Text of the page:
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NICU Family Resources


Children's Mercy offers a number of support resources for families, which you may find helpful during your family's stay in the NICU. Learn more about all resources available to families spending time in the NICU.

Monday-Thursday: 8 a.m. to 7 p.m.
Friday: 8 a.m. to 5 p.m.
Saturday: 10 a.m. to 4 p.m.
Closed Sunday

Located on the ground floor near the gift shop.

  • Business center with computers, printer, copier, scanner, fax and phone chargers.

  • Comfortable space to relax, read, work, or wait.

  • Children’s play space.

  • Books for adults and children.

  • Private spaces to meet with family members or providers.

  • Consumer health books and assistance finding information on parenting, health and illness.

Learn more about the Kreamer Resource Center for Families

This program connects parents who share a common bond with other parents who have children with a similar diagnosis. This provides invaluable support, as parents can share experiences and information. 

Services available: 

  • Mentor: A trained parent who volunteers to talk to a requestor. Matches are based on the child’s diagnosis, age or needs. Mentors will share experiences, practical information and peer support.

  • Requestor: Someone who is looking for information and/or support. A requestor might be a parent whose child has just been diagnosed or someone who is going through a difficult time. 

You may get a mentor or requestor application from your social worker, parent support program manager, in the Kreamer Resource Center, or access an application online.

Check into Patient Access on the ground floor Monday through Friday from 7 a.m. to 6 p.m.

A financial counselor will need to get some information from you to determine whether you may qualify for financial assistance. Some key requirements are: 

  • You must be a resident in the state of Kansas or Missouri. 

  • You have a household income (adjusted for family size) of less than or equal to 300% of Federal Poverty guidelines. View the income guidelines.

  • You have used all your resources from all other programs, including Medicaid.

Patients who receive services at the hospital and have an insurance plan that does not include the hospital in the coverage network are not eligible for financial assistance for those services. 

Learn more about financial services.

View information on our cafeteria and room service options.

Open daily, 6 a.m. to 10 p.m. 

The Roasterie
Open daily, 6 a.m. to 8 p.m. 

Ronald McDonald House

It's hard enough for a family to cope when a child is seriously ill or injured. When parents and children must travel far from home, the disruption of family life only adds to the stress.

Ronald McDonald House Charities of Kansas City alleviates some of that stress by providing a temporary home for families who have children receiving inpatient or outpatient treatment for critical illness or injury. Three houses are located within walking distance of Children's Mercy. Each house provides indoor and outdoor spaces for families to relax and socialize while remaining close to their child's bedside.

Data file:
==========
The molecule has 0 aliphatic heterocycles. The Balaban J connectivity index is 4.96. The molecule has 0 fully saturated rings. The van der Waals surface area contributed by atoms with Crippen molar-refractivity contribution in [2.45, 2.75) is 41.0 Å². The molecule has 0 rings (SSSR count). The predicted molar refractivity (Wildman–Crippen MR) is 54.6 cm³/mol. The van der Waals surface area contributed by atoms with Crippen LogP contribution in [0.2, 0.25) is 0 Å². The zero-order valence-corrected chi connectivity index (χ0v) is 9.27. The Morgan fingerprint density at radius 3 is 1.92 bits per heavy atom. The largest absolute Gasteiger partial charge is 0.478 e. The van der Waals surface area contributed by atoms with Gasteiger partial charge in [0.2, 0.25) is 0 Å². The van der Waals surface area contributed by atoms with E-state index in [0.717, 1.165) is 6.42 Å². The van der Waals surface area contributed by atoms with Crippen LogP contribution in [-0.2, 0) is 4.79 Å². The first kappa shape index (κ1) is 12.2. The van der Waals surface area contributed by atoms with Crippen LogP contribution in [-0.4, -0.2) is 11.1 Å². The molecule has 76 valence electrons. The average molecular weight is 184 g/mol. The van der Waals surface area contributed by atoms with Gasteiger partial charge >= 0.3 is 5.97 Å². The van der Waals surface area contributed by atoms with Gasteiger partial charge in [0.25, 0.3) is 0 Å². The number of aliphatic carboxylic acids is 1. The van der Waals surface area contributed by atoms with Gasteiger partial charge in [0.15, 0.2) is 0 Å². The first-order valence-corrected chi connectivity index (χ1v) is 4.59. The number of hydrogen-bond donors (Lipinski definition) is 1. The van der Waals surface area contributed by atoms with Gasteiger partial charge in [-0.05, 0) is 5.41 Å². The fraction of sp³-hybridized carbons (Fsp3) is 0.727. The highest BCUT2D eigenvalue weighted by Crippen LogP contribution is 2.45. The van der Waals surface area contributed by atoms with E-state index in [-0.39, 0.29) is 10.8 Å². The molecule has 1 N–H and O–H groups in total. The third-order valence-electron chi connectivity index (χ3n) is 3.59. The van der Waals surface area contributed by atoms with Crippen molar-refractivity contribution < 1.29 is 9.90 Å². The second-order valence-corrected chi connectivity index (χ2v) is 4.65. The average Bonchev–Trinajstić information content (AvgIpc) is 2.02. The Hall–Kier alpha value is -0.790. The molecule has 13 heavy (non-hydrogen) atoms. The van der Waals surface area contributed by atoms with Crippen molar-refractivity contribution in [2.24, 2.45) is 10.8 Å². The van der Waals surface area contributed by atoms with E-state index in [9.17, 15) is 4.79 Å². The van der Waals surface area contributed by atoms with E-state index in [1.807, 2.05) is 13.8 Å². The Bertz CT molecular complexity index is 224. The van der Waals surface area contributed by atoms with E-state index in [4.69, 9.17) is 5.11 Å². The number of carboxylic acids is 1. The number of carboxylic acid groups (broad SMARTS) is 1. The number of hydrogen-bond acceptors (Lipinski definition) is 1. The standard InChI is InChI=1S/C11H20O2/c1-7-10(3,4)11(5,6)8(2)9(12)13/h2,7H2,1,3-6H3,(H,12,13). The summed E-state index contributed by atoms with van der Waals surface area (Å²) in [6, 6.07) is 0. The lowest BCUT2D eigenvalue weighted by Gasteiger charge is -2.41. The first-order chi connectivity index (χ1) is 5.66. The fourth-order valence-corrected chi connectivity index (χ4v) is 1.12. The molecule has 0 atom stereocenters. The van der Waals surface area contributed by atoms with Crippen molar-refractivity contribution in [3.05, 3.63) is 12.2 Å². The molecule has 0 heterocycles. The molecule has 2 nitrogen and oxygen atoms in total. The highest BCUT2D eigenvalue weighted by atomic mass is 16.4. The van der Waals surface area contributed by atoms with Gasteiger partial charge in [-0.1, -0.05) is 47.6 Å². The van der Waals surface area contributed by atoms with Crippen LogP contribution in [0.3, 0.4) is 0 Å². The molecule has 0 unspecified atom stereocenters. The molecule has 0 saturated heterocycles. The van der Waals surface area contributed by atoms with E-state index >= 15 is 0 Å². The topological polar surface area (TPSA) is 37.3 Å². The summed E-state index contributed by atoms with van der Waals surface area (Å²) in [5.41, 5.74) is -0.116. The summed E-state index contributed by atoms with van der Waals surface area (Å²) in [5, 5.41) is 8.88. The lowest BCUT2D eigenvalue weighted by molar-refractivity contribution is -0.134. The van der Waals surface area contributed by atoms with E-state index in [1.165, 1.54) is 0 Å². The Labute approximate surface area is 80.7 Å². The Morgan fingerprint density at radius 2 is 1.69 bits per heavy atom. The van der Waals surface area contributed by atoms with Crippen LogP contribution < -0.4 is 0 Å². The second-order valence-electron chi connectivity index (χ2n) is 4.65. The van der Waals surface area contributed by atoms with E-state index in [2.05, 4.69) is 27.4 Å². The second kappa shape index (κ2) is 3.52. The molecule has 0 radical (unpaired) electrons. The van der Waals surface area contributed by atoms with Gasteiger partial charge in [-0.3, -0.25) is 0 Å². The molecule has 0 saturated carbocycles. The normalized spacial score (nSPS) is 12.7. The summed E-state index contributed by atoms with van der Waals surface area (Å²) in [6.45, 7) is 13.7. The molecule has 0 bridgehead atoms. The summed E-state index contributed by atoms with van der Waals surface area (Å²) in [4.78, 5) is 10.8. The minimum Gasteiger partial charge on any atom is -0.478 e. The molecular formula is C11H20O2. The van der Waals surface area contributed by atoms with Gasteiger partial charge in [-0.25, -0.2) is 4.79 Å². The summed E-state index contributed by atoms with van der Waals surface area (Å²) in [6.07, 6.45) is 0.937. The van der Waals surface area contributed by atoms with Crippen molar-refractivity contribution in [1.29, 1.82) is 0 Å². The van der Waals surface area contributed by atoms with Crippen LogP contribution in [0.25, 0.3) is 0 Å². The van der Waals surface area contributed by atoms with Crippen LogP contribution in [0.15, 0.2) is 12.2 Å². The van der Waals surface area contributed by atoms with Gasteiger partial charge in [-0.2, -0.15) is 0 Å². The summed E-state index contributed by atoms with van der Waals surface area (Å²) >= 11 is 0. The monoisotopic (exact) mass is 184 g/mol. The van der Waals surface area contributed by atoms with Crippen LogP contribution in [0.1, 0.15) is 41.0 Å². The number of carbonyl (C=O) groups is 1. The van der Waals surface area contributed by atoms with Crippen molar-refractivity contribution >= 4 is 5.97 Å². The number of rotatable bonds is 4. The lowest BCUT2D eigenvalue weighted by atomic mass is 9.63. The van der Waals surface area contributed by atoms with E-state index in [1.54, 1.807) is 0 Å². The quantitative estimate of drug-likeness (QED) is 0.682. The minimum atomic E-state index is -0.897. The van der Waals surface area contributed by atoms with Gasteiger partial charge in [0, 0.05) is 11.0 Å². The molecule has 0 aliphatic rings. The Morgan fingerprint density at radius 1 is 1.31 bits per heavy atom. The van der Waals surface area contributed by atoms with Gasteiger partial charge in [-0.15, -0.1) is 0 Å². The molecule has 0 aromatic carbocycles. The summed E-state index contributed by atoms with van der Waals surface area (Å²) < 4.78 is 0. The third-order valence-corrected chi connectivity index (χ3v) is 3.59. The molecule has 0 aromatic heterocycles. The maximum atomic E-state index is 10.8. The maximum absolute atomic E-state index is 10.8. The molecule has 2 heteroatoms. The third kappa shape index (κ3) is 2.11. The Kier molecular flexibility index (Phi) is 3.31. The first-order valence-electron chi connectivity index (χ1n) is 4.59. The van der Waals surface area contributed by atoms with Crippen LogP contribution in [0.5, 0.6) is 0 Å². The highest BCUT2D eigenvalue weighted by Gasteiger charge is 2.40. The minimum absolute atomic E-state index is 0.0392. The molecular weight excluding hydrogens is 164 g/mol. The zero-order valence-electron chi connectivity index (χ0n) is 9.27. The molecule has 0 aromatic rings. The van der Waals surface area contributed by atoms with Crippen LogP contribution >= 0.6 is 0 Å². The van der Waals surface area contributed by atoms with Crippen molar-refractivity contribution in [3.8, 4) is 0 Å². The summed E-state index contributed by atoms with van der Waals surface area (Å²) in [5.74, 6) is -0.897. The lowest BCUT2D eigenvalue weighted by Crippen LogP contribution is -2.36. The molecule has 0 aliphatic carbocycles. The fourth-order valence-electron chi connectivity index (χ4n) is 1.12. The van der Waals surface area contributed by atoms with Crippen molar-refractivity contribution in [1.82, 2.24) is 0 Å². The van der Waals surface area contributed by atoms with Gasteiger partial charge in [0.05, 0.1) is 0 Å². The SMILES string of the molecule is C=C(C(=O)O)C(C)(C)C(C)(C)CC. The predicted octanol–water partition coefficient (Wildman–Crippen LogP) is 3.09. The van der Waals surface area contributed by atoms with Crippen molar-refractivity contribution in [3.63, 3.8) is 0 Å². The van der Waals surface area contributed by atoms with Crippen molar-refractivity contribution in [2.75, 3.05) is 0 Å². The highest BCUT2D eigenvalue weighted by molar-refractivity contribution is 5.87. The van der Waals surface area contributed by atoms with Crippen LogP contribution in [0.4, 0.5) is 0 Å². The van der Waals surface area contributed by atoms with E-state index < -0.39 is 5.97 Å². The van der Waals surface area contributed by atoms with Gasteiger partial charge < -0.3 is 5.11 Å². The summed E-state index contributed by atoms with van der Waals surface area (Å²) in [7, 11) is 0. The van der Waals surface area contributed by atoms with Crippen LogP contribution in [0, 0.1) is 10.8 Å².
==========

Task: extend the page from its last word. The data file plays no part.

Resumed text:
Families receive their own guestroom, which can sleep up to six people, with attached private bath. Amenities include 24-hour access to a fully-stocked kitchen and pantry, laundry rooms, hygiene products, a medical room as well as support services by caring staff and volunteers. At the Ronald McDonald House, families can be together and keep the routine of normal life, away from hospital lobbies and hotel rooms.

Families who have not previously stayed at Ronald McDonald House Charities of Kansas City must be referred by a social worker.


Ronald McDonald Room

When a family is spending long, stressful hours at the hospital with a seriously-ill or injured child, parents can find much-needed respite and support inside the hospital in Ronald McDonald House Charities Family Room.

Located on the second floor of the West Tower, the Family Room offers a home-like environment where parents can relax and take care of personal matters such as showering, laundry and meals without needing to go home. The space has a limited number of rooms designed to provide overnight accommodations for parents of PICU, NICU, burn and bone-marrow transplant patients.

Contact your social worker for room availability. 

These accommodations are available free of charge to parents of all children who are inpatients at Children's Mercy.

Open daily from 8 a.m. to 8 p.m.

Learn more about the Ronald McDonald House and Room.

Chaplain: A chaplain makes rounds daily to meet every new family in the NICU within 72 hours to explain their role and availability. A chaplain listens to each family to learn what they need and provides emotional and spiritual support.